Thursday, June 19, 2008

Obama and the ghost of W.C. Fields

"You can't cheat an honest man; never give a sucker an even break, or smarten up a chump." W.C. Fields

"There comes a time in the affairs of man when he must take the bull by the tail and face the situation."
W.C. Fields
David Seaton's News Links
RC, a long time, loyal reader of News Links, sent me an article from The Atlantic that says quickly, fluently and smoothly, what I have long been trying to say with my stuttering tropisms.

Here is a resume of the article:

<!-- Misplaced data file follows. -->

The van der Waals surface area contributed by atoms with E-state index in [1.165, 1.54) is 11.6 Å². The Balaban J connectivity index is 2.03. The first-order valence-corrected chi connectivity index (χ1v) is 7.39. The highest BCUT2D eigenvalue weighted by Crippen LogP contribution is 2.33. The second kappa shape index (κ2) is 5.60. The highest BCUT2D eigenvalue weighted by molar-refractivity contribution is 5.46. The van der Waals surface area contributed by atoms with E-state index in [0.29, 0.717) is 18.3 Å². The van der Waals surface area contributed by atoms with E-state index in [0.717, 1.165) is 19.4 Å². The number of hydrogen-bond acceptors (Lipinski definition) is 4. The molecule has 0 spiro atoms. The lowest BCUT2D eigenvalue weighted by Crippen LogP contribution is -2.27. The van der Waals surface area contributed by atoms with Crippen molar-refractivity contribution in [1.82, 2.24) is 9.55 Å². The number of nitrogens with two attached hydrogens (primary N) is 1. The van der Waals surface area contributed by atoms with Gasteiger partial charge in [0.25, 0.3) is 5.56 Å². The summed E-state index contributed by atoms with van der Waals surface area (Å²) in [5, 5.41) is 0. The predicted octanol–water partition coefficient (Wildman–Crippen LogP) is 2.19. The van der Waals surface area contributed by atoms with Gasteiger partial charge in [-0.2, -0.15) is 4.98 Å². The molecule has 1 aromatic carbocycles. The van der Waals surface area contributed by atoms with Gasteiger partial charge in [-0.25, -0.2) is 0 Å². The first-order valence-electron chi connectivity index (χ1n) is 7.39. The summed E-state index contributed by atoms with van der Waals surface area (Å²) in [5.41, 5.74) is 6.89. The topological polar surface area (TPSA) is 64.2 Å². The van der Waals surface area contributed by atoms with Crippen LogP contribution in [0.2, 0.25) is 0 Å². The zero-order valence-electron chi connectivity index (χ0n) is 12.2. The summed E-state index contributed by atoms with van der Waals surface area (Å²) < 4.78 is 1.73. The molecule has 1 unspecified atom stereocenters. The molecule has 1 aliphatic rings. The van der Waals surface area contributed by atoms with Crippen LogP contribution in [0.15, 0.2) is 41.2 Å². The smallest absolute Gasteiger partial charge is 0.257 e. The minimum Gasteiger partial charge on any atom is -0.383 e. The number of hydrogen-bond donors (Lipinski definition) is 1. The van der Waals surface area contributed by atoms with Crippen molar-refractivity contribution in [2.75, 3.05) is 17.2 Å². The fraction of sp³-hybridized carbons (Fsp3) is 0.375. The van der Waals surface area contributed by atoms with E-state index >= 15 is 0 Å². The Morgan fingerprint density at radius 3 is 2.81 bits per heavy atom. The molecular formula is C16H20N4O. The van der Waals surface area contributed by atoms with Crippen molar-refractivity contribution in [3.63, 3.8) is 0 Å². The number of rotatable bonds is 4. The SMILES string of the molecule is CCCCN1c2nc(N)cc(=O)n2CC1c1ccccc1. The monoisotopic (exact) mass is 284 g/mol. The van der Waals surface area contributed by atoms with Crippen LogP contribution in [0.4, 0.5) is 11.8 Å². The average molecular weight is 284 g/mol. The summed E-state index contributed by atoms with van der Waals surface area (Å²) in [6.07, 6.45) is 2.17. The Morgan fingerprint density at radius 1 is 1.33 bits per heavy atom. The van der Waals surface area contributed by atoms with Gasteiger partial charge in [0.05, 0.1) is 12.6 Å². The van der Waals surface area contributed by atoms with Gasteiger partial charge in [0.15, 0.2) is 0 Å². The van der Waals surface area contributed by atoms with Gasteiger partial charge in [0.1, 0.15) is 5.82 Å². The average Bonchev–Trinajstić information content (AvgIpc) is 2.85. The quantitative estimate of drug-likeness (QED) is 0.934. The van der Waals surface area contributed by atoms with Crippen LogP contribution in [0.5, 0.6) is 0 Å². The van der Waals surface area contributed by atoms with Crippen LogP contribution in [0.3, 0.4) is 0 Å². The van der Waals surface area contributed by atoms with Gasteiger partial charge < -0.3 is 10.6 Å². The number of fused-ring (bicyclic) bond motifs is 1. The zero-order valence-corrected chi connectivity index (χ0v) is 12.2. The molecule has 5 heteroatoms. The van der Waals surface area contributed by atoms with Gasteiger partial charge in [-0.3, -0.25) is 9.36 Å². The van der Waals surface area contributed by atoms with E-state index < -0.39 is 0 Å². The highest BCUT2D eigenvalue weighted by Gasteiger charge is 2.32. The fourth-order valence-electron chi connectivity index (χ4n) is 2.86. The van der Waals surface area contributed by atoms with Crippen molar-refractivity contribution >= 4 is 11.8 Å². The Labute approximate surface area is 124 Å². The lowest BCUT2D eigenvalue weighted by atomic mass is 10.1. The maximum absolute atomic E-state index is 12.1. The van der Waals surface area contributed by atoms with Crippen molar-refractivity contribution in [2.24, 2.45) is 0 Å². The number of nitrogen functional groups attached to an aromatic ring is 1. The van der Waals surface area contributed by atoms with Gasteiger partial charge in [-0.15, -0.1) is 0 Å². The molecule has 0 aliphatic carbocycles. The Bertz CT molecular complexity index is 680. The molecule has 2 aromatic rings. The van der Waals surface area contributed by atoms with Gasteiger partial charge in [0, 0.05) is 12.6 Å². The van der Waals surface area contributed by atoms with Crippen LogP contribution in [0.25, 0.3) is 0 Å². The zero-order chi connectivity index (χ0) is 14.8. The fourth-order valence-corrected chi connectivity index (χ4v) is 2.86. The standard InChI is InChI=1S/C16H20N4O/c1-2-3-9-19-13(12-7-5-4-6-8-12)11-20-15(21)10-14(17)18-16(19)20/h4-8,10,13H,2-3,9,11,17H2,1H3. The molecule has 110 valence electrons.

Barack Obama has brought glamour back to American politics (...) Audiences project onto him the personal qualities and political positions they want in a president. They look at Obama and see their hopes and dreams.(...) Obama’s glamour gives him a powerful political advantage. But it also poses special problems for the candidate and, if he succeeds, for the country.(...) Supporters project onto him the identity they long for in a president. He seems to embody racial harmony and international understanding. Some enthusiasts suggest that Obama’s name and face alone could be enough to calm America’s adversaries and restore the American dream. His glamour explains a campaign paradox: how a man who wrote a race-conscious coming-of-age memoir about his search for a black identity could be touted as a “post-racial” candidate.(...) Obama’s glamour also accounts for some of his campaign’s other stumbles. Plenty of candidates attract supporters who disagree with them on some issues. Obama is unusual, however. He attracts supporters who not only disagree with his stated positions but assume he does too. They project their own views onto him and figure he is just saying what other, less discerning voters want to hear.(...) Unlike Franklin Roosevelt or Ronald Reagan, the two glamorous presidents who shaped 20th-century American politics, Obama has left his political philosophy a mystery. His call for “a broad majority of Americans—Democrats, Republicans, and independents of goodwill—who are re-engaged in the project of national renewal” is not a statement of principles. It’s an invitation to the audience to entertain their own fantasies of what national renewal would look like.(...) His glamour makes it easy to imagine that a President Obama would dissolve differences, abolish hard choices, and achieve political consensus—or that he’s a stealth candidate who will translate his vague platform into a mandate for whatever policies you the voter happen to support.(...) To rely on illusions is to risk disillusionment. If Obama the dream candidate becomes Obama the real president, he’ll be forced to pick sides, make compromises, and turn “hope” and “change” into policies some people like and some people don’t. Or, like the movie star governor of California, he might choose instead to preserve his glamour by letting others set the agenda. Either way, his face won’t make America’s worries disappear, and his cool, polite manner won’t eliminate political disagreements. Some of his supporters will feel disappointed, even betrayed. The result could be a backlash, heightened partisan conflict, and a failed presidency. George W. Bush ran as a uniter, and Jimmy Carter promised national renewal.